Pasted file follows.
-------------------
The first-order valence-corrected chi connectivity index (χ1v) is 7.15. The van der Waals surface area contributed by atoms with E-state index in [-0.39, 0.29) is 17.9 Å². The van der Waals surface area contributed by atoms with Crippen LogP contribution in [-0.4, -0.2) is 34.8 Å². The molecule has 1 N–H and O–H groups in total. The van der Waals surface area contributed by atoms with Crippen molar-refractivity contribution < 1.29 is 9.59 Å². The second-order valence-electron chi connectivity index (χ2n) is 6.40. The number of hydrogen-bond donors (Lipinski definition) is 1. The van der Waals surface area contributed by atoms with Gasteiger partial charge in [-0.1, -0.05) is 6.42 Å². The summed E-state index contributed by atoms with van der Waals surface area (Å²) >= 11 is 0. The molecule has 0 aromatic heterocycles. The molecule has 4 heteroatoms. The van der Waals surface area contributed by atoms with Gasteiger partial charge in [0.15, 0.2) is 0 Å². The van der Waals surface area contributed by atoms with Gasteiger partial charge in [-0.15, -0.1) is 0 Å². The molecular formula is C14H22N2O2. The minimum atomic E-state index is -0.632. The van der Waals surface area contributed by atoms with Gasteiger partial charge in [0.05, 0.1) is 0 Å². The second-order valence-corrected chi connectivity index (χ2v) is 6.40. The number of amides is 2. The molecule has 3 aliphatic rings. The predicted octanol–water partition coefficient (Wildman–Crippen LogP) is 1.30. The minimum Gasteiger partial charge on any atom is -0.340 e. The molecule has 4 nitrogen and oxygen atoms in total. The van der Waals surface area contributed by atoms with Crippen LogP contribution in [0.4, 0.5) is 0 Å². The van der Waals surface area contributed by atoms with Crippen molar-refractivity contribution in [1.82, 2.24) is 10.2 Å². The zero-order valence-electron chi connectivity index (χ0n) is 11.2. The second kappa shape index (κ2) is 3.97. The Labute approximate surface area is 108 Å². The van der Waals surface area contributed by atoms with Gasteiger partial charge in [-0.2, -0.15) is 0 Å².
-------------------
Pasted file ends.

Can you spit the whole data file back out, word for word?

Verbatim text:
The first-order valence-corrected chi connectivity index (χ1v) is 7.15. The van der Waals surface area contributed by atoms with E-state index in [-0.39, 0.29) is 17.9 Å². The van der Waals surface area contributed by atoms with Crippen LogP contribution in [-0.4, -0.2) is 34.8 Å². The molecule has 1 N–H and O–H groups in total. The van der Waals surface area contributed by atoms with Crippen molar-refractivity contribution < 1.29 is 9.59 Å². The second-order valence-electron chi connectivity index (χ2n) is 6.40. The number of hydrogen-bond donors (Lipinski definition) is 1. The van der Waals surface area contributed by atoms with Gasteiger partial charge in [-0.1, -0.05) is 6.42 Å². The summed E-state index contributed by atoms with van der Waals surface area (Å²) >= 11 is 0. The molecule has 0 aromatic heterocycles. The molecule has 4 heteroatoms. The van der Waals surface area contributed by atoms with Gasteiger partial charge in [0.15, 0.2) is 0 Å². The van der Waals surface area contributed by atoms with Gasteiger partial charge in [-0.15, -0.1) is 0 Å². The molecular formula is C14H22N2O2. The minimum atomic E-state index is -0.632. The van der Waals surface area contributed by atoms with Gasteiger partial charge in [0.05, 0.1) is 0 Å². The second-order valence-corrected chi connectivity index (χ2v) is 6.40. The number of amides is 2. The molecule has 3 aliphatic rings. The predicted octanol–water partition coefficient (Wildman–Crippen LogP) is 1.30. The minimum Gasteiger partial charge on any atom is -0.340 e. The molecule has 4 nitrogen and oxygen atoms in total. The van der Waals surface area contributed by atoms with Crippen LogP contribution in [0.4, 0.5) is 0 Å². The van der Waals surface area contributed by atoms with Crippen molar-refractivity contribution in [1.82, 2.24) is 10.2 Å². The zero-order valence-electron chi connectivity index (χ0n) is 11.2. The second kappa shape index (κ2) is 3.97. The Labute approximate surface area is 108 Å². The van der Waals surface area contributed by atoms with Gasteiger partial charge in [-0.2, -0.15) is 0 Å².